The is a device that's made for ease of use. There's very little you need to do in order to get the to start making coffee: insert water, insert coffee grounds, and hit a button. The device also has a fairly sleek design, but we doubt anyone is going to be overly impressed with shiny plastic. Overall, it's a well-built device for its price range, with an aesthetic that will fit in well in just about every kitchen.
The doesn't have an external water reservoir on its sides.
You can see the lid for the internal water reservoir on top of the device.
The feature's Keurig's patented brewing chamber design. The small recess will fit one K-cup. Just watch out when you're filling the machine: there's a needle at the bottom to pierce through the K-cup.
The control panel only has one real control on it: the power button. There aren't any other controls, like a choice of different mug sizes or the ability to fine-tune the strength of the brew.
The 's reservoir is only big enough for the single cup it can brew: about 7.6 ounces (225ml). This means you'll need to refill the reservoir with each cup and you have to wait for it to heat up each time.
In the box you'll find a sleeve of six K-cups of various flavors. While it isn't strange to find K-cups in your compatible coffee brewer's box, some coffee brewers don't come with any pods included.
While pod coffee systems are fairly quick and convenient, most won't be able to provide a strong cup of coffee. We measured the 's total dissolved solids at 0.70, which is a bit weak, but not totally out of left field for a Keurig machine. Interestingly enough, this is a stronger cup of coffee than the higher-end Keurig B60 Special Edition brewer.
If you don't need to brew back-to-back cups of coffee and you view caffeinated beverages in a strictly pragmatic way, the will likely meet your needs. We don't predict, however, this machine will put the local barista out of business. More on how we test the brewing process.
Total Dissolved Solids
It took 2 minutes and 2 seconds for the to brew a cup of coffee. While the warm-up time was fairly quick, it took the machine quite a long time to actually dispense the full cup of coffee.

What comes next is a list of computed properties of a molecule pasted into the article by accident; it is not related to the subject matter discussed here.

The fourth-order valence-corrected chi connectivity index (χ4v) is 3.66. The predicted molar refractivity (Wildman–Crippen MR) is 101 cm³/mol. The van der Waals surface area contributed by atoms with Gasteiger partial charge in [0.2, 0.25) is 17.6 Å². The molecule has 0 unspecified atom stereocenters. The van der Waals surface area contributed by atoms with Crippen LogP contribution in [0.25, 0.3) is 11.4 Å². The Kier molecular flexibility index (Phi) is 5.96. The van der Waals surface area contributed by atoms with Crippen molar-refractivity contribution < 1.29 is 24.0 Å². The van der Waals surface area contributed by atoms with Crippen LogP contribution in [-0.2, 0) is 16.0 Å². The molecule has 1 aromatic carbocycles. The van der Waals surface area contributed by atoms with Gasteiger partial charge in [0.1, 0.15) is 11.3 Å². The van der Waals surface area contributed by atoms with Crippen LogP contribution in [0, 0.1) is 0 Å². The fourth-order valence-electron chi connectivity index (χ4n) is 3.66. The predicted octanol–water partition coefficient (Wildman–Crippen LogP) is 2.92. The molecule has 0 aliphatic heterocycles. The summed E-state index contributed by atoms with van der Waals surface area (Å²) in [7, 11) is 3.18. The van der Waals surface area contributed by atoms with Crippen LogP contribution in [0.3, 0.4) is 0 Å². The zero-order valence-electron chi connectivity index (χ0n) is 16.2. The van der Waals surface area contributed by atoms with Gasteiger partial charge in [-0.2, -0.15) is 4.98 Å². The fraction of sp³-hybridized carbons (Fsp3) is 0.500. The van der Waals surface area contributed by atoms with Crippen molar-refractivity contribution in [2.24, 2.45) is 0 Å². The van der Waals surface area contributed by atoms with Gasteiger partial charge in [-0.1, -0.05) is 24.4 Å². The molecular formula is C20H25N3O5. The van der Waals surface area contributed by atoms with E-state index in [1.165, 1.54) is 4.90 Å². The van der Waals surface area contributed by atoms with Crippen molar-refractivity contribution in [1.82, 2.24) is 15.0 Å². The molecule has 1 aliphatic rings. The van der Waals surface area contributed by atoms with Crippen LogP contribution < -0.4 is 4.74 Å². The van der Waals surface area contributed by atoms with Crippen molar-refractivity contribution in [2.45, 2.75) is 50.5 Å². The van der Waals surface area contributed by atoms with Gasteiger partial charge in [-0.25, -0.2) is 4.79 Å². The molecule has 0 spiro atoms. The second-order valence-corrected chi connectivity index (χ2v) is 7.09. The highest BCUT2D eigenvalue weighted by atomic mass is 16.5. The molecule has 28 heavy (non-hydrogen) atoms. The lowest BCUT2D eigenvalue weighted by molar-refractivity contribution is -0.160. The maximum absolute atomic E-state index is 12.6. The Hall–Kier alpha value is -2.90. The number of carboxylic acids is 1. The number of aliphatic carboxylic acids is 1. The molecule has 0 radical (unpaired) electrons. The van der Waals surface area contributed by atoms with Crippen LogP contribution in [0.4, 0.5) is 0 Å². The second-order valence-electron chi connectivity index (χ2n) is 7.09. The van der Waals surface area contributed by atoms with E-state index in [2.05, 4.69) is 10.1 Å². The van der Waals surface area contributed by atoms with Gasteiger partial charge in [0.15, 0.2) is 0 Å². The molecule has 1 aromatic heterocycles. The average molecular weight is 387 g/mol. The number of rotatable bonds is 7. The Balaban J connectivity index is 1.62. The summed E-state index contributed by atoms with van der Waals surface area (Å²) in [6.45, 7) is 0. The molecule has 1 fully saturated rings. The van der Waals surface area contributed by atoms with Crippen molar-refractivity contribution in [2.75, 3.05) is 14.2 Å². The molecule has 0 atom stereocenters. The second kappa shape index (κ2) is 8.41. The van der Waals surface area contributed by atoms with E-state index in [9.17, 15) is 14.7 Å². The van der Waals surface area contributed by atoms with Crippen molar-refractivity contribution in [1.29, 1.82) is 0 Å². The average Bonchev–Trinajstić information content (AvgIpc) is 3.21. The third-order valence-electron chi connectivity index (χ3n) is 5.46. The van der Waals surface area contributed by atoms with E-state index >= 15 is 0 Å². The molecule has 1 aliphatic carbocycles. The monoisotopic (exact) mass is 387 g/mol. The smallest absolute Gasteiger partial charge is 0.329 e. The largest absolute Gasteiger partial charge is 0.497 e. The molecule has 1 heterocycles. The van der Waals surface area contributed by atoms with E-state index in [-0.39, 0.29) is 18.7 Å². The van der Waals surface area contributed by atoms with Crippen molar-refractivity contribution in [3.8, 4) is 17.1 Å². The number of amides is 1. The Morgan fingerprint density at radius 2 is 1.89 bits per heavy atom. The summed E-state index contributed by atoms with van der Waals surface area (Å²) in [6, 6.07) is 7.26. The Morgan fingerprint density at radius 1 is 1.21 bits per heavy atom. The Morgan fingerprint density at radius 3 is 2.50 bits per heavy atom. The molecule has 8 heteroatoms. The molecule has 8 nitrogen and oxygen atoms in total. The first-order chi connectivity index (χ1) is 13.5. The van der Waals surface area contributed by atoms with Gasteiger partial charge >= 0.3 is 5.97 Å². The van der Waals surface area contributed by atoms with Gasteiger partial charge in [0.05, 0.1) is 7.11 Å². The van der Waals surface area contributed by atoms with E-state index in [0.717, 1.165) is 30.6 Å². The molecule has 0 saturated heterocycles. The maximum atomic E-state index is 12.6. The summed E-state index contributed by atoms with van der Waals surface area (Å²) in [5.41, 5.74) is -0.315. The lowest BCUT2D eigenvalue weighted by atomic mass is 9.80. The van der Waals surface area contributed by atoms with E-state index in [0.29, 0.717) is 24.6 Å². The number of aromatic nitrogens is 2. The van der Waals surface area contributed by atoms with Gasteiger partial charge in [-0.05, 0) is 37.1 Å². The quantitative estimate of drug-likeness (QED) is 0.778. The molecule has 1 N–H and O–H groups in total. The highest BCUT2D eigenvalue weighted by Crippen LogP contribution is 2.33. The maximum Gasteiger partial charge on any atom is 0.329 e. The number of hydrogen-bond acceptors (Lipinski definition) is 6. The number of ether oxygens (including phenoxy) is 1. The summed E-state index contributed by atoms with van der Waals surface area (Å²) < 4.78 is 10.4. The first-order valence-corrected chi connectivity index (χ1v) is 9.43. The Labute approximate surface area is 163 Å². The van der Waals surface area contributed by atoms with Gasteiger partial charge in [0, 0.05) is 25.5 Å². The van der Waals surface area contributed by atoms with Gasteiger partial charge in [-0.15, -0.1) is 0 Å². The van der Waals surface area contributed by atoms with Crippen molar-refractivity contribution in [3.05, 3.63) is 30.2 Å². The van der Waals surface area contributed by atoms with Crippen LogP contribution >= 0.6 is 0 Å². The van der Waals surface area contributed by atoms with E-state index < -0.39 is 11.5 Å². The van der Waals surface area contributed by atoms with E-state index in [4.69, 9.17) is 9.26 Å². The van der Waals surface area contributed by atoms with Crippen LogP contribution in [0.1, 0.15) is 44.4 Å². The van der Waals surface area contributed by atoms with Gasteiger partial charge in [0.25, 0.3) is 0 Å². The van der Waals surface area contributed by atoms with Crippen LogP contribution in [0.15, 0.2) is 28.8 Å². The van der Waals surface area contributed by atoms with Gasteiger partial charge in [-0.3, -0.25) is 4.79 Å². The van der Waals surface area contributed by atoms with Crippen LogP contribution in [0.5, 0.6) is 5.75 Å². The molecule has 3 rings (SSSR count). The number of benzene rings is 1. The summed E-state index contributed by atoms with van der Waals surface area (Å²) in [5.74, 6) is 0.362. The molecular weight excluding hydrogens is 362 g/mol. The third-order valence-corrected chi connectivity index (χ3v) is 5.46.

The only has one recommended fill line, which pours just shy of a standard 8 fl. oz. cup of coffee. The main downside of pod coffee brewers is you don't have a lot of room for customizing your coffee size. Some K-cup machines have multiple settings to accommodate a few different sizes of cup or mug, but that isn't the case with the
Typically K-cup brewers require you to perform each step in order or else the machine will get confused. The isn't quite so strict, and will brew coffee as long as the water and grounds are in place.
The first step is to turn the machine on. The Brew button should light up orange.
Once its on, you'll have to fill the water reservoir up to the indicated line and make sure to close the lid. Unlike other Keurigs, this one has a single-cup reservoir: you'll have to refill it after dispensing each cup.
Once you've got the water in, you should put your K-cup into the brewing chamber. Note that you can't open this up properly if the reservoir hatch is open.
Once you close the brewing chamber, the machine will start to prepare your coffee. The lights on the control panel will start to fade in and out to indicate if it's heating or brewing the coffee. You'll want to make sure your cup is in place under the dispensing nozzle as soon as you close the brewing chamber, since you have about a minute before the machine starts dispensing coffee.
The is a pretty easy to clean device, but there are some hard areas. The drip tray is removable, easy to hand wash, and dishwasher safe. The water reservoir, however, isn't removable, and Mr. Coffee recommends you descale the device every three months.
The is a relatively inexpensive way to get a quick cup of coffee at home. The focuses more on making multiple cups of coffee, faster, with more size options available. If you need the additional bandwidth, such as in an office, the is definitely the better pick. If you don't mind having to refill the water tank every cup, or waiting a bit for the brew to boil, the will suit your needs at a lower price.
The is a lot less expensive than the , but it underperforms across the board. While the is slower than some Keurig machines, the takes almost twice as long to brew a significantly weaker cup. If you're looking for a bargain, the will provide the baseline pod coffee experience. If you want a strong cup, you should check out the .
The is best seen as a brewer for someone who might want a cup of coffee in the morning before work. If you need multiple cups brewed back-to-back, this brewer will seem very slow. If you're looking for a strong cup of coffee, you'll have to look elsewhere. If you want an entry-level pod brewer because of the reduced hassle, cleanup, and overall wait compared to a traditional drip coffee maker, the might be a good pick at $89.
Meet the tester
Mark Brezinski is a senior writer with seven years of experience reviewing consumer tech and home appliances.
Checking our work.
We use standardized and scientific testing methods to scrutinize every product and provide you with objectively accurate results. If you’ve found different results in your own research, email us and we’ll compare notes. If it looks substantial, we’ll gladly re-test a product to try and reproduce these results. After all, peer reviews are a critical part of any scientific process.Shoot us an email